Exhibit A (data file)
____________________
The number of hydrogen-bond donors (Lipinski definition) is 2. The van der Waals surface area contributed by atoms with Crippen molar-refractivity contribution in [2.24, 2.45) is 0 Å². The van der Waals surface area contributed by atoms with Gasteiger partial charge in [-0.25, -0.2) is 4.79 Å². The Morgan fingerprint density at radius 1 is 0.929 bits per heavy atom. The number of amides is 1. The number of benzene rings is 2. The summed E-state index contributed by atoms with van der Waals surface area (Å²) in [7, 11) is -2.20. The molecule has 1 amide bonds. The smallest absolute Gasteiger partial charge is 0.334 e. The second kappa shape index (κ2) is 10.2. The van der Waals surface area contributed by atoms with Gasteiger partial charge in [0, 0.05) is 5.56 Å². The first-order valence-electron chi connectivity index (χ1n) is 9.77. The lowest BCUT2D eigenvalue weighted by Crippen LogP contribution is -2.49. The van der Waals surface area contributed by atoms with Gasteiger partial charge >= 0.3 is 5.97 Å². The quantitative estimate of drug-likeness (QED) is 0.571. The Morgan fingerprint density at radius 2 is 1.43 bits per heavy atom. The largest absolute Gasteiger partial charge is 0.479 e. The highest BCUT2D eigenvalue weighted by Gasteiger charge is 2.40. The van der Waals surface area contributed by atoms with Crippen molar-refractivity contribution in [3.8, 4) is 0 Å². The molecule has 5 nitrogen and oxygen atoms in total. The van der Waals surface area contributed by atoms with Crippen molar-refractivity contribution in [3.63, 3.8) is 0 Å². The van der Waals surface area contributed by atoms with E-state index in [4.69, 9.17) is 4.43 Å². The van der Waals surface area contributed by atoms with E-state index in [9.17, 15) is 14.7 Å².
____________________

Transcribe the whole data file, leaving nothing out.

The number of hydrogen-bond donors (Lipinski definition) is 2. The van der Waals surface area contributed by atoms with Crippen molar-refractivity contribution in [2.24, 2.45) is 0 Å². The van der Waals surface area contributed by atoms with Gasteiger partial charge in [-0.25, -0.2) is 4.79 Å². The Morgan fingerprint density at radius 1 is 0.929 bits per heavy atom. The number of amides is 1. The number of benzene rings is 2. The summed E-state index contributed by atoms with van der Waals surface area (Å²) in [7, 11) is -2.20. The molecule has 1 amide bonds. The smallest absolute Gasteiger partial charge is 0.334 e. The second kappa shape index (κ2) is 10.2. The van der Waals surface area contributed by atoms with Gasteiger partial charge in [0, 0.05) is 5.56 Å². The first-order valence-electron chi connectivity index (χ1n) is 9.77. The lowest BCUT2D eigenvalue weighted by Crippen LogP contribution is -2.49. The van der Waals surface area contributed by atoms with Gasteiger partial charge >= 0.3 is 5.97 Å². The quantitative estimate of drug-likeness (QED) is 0.571. The Morgan fingerprint density at radius 2 is 1.43 bits per heavy atom. The largest absolute Gasteiger partial charge is 0.479 e. The highest BCUT2D eigenvalue weighted by Gasteiger charge is 2.40. The van der Waals surface area contributed by atoms with Crippen molar-refractivity contribution in [3.8, 4) is 0 Å². The molecule has 5 nitrogen and oxygen atoms in total. The van der Waals surface area contributed by atoms with Crippen molar-refractivity contribution in [3.63, 3.8) is 0 Å². The van der Waals surface area contributed by atoms with E-state index in [4.69, 9.17) is 4.43 Å². The van der Waals surface area contributed by atoms with E-state index in [9.17, 15) is 14.7 Å².